Activity 2: The Electronic Learning Community

Analyze the electronic learning community. Describe the differences between the face-to-face classroom community and the online community. How is the online learning process different? Assess the instructor’s role in facilitating the development of the online community in a course offered totally online. Give examples and use at least three to five outside references and resources in your response. Be sure to include citations for quotations and paraphrases with references in APA format and style.

What is the Electronic Learning Community?

Learning which takes place by any form of electronic means and is composed of the learners, instructor, and activities within the learning environment - view the graphic located below for links to definitions and supporting concepts.

Online learning refers to learning opportunities which take place by accessing learning activities and interacting with the instructor and other learners via the internet from anywhere at any time. Explore electronic learning communities and theories discussed by the following authors in academic journals:

Andone, D., Dron, J., & Pemberton, L. (2009). Developing a desirable learning environment for digital students. Technology, Instruction, Cognition & Learning, 6(4), 253-271.

Ryman, S., Burrell, L., & Richardson, B. (2009). Creating and sustaining online learning communities: Designing environments for transformative learning. International Journal of Pedagogies & Learning, 5(3), 46-58.

Betz, M. (2006, February). Solo and social learning in online courses: Implications for informatin processing theory. International Journal of Instructional Technology and Distance Learning 3(2). Retrieved from http://www.itdl.org/journal/feb_06/article03.htm

I have submitted coursework in my studies at Northcentral University which include brief discussions and other assignments which I will include throughout this site intended to provide additional information related to e-learning and online communities as well as incorporating additional resources to explore key concepts.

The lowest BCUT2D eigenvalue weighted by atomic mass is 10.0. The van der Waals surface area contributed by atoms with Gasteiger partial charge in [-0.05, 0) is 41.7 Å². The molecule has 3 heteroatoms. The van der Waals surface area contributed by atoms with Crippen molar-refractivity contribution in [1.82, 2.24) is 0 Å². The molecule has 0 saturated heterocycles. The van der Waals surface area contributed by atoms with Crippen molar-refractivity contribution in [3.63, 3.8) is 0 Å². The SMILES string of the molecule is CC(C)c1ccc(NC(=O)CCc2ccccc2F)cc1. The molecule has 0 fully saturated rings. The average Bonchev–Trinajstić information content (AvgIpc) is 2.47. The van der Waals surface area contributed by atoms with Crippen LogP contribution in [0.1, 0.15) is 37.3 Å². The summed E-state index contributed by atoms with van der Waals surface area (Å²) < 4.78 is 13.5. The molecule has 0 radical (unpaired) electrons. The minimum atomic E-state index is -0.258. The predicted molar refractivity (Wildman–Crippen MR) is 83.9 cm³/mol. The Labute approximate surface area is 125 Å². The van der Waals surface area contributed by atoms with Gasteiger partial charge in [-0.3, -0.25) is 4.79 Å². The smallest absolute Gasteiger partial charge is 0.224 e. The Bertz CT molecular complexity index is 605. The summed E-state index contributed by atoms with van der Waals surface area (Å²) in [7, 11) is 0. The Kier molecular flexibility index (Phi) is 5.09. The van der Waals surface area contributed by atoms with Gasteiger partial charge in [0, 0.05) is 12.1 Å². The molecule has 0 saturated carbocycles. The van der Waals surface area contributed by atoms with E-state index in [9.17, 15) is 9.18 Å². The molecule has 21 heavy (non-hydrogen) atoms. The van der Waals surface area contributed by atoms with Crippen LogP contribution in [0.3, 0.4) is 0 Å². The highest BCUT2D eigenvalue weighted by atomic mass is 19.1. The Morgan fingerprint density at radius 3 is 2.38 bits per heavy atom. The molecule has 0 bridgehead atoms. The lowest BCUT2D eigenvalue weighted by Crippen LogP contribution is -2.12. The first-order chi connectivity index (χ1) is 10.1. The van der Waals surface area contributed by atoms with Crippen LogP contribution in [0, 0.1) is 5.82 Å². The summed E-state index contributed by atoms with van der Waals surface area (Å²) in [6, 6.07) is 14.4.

The concept map is in development and additional information and references will be added as the wiki is developed and completed for ELT 7008 at NCU.

Background Information
NACADA Clearhinghouse Academic Advising Resources a resource provided by the National Aacademic Advising Association (NACADA)
Digital Divide Discussion
Benefits to e-Learning Discussion

How Does Online Learning Differ from the Traditional Classroom?
  • Access to learning opportunity for anyone located any where in the world with internet access - more freedom (Ko & Rosen, 2010)
  • Key is the interactions among students, between faculty and students, and the collaboration in learning that results from the interactions (Palloff & Pratt, 2007)
  • Communications take place synchronously and asynchronously (Hrastinski, 2008)
  • Learners must be self-motivated to learn
  • Generally learning sessions lack visual interactions with peers (Broadbent, 2002)
  • Course development takes more time (Maeroff, 2003)
  • Requires technical skills consistent for 21st century learning (Hrastinski, 2008)
  • Understand the challenges associated with online learning - Initial Challenges Discussion (Rosenberg, 2000)
  • Example: Traditional Classroom Activity from Online Activity


What is the Instructor's Role to Facilitate the Development of the Online Community?

Instructor Tips for Transitioning to Online

Faculty, facilitators, and coaches looking to transition from the traditional classroom to the online learning environment must consider the best approach for course delivery and how to design course content to meet the expectations of the learner. “Even after all these years, the most exciting online pedagogical experiences still rely on human interaction” (Palloff & Pratt, 2001, p. 10). The challenge is to find a balance between pedagogy using the latest technology and the right amount of learner engagement based on the course content and identified learning outcomes. I offer several insights for consideration as you embark on your journey of creating an online course which are backed by my own experience and the experiences of published educators.
  • Ask yourself if online teaching is really for you: “It is wrong-minded to assume those that have taught in the traditional classrooms will automatically be able to do the same in the virtual classroom” (Maeroff, 2003, p. 94).
  • Keep it simple and grow over time: “In our experience, a well-constructed course is one that is logical in its design, easy to navigate, and inviting to the user” (Palloff & Pratt, 2001, p. 10).